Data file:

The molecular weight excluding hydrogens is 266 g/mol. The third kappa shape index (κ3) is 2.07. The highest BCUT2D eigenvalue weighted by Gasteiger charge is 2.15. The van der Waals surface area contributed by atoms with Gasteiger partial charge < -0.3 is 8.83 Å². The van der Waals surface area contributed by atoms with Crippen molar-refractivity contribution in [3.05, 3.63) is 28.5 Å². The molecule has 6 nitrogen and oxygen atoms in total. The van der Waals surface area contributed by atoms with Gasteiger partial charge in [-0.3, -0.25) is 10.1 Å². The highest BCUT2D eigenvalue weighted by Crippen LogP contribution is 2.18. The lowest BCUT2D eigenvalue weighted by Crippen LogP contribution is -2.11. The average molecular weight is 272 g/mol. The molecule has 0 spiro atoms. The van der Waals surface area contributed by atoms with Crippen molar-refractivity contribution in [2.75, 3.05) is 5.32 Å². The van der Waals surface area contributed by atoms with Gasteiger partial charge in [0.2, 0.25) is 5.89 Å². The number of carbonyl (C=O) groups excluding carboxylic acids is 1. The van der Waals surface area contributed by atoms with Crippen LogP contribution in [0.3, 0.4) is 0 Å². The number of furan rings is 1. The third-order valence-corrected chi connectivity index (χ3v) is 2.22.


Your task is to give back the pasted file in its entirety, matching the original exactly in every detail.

The molecular weight excluding hydrogens is 266 g/mol. The third kappa shape index (κ3) is 2.07. The highest BCUT2D eigenvalue weighted by Gasteiger charge is 2.15. The van der Waals surface area contributed by atoms with Gasteiger partial charge < -0.3 is 8.83 Å². The van der Waals surface area contributed by atoms with Crippen molar-refractivity contribution in [3.05, 3.63) is 28.5 Å². The molecule has 6 nitrogen and oxygen atoms in total. The van der Waals surface area contributed by atoms with Gasteiger partial charge in [-0.3, -0.25) is 10.1 Å². The highest BCUT2D eigenvalue weighted by Crippen LogP contribution is 2.18. The lowest BCUT2D eigenvalue weighted by Crippen LogP contribution is -2.11. The average molecular weight is 272 g/mol. The molecule has 0 spiro atoms. The van der Waals surface area contributed by atoms with Crippen molar-refractivity contribution in [2.75, 3.05) is 5.32 Å². The van der Waals surface area contributed by atoms with Gasteiger partial charge in [0.2, 0.25) is 5.89 Å². The number of carbonyl (C=O) groups excluding carboxylic acids is 1. The van der Waals surface area contributed by atoms with Crippen LogP contribution in [0.3, 0.4) is 0 Å². The number of furan rings is 1. The third-order valence-corrected chi connectivity index (χ3v) is 2.22.